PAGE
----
South Carolina Victim Assistance Network
SCVAN was established in 1984 by the SC General Assembly in response to the SC Victim Assistance Program Law to provide coordination for representatives of all agencies and groups involved in victim/witness services. SCVAN represents and advocates on behalf of all of South Carolina’s victims of crime and the people who serve them.
SCVAN fulfills three main objectives: 1) To ensure crime victims receive access to and assistance from the criminal justice system; 2) To improve the quality of services provided to victims by service providers; and 3) To ensure the criminal justice system adequately serves crime victims. SCVAN sponsors events and training seminars, publicizes victim issues, and manages grants to further assist victims.
SCVAN provides support, training, funding and resources that help sustain groups on the front line of serving crime victims in South Carolina. Our one-of-a-kind programs fill existing gaps in services that address critical needs of our state’s crime victims. SCVAN serves over 1,500 crime victims across the state each year. SCVAN helps any person who has suffered from a criminal act as well as their families.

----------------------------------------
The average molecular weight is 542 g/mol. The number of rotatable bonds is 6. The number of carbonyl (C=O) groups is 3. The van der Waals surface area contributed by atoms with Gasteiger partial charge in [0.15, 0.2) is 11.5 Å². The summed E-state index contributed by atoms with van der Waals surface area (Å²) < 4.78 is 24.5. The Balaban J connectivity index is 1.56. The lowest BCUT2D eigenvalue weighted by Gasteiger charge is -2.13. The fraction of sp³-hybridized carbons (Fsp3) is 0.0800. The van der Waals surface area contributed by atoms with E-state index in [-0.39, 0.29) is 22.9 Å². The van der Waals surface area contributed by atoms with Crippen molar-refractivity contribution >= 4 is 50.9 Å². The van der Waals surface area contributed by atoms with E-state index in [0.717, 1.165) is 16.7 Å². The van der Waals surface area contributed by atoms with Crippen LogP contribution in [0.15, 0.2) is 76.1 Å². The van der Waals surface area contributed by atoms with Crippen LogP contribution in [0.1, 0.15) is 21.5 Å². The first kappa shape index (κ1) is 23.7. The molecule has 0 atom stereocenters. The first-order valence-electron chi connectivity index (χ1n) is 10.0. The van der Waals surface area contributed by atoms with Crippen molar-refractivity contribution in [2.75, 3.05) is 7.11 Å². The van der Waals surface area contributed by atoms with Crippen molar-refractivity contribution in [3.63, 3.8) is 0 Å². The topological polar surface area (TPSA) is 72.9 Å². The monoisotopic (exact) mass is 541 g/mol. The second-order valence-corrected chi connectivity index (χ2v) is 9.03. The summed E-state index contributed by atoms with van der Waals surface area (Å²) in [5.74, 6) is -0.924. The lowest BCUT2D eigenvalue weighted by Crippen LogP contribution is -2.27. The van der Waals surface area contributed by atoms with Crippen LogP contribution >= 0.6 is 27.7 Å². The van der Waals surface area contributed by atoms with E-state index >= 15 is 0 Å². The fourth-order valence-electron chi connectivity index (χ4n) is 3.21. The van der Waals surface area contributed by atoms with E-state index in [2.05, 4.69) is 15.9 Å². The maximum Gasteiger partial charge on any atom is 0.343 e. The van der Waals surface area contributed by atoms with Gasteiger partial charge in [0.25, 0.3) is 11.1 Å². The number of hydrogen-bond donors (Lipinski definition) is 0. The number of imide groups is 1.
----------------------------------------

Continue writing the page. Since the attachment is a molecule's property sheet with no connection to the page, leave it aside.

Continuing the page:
SCVAN’s current programs and services include:
• Information and Referral Services to crime victims and victim service professionals.
• Emergency Financial Assistance to help crime victims meet their basic needs in the aftermath of a crime.
• Trainings to the community, victims of crime, and allied professionals, which includes are signature Annual Victims’ Rights Week Conference.
• Legal Advocacy, Technical Assistance, and Direct Legal Representation to improve enforcement of victims’ rights in criminal proceedings and to seek redress for the civil legal needs of underserved victim populations.
• Statewide Forensic Nurse Examiner Coordinator to coordinate, support, and enhance existing and developing sexual assault and forensic nursing resources throughout South Carolina.
• Leadership in Collaborative Initiatives to address emerging issues and underserved populations, which currently includes members of South Carolina’s immigrant and Native American populations, survivors of domestic violence, and survivors of human trafficking.
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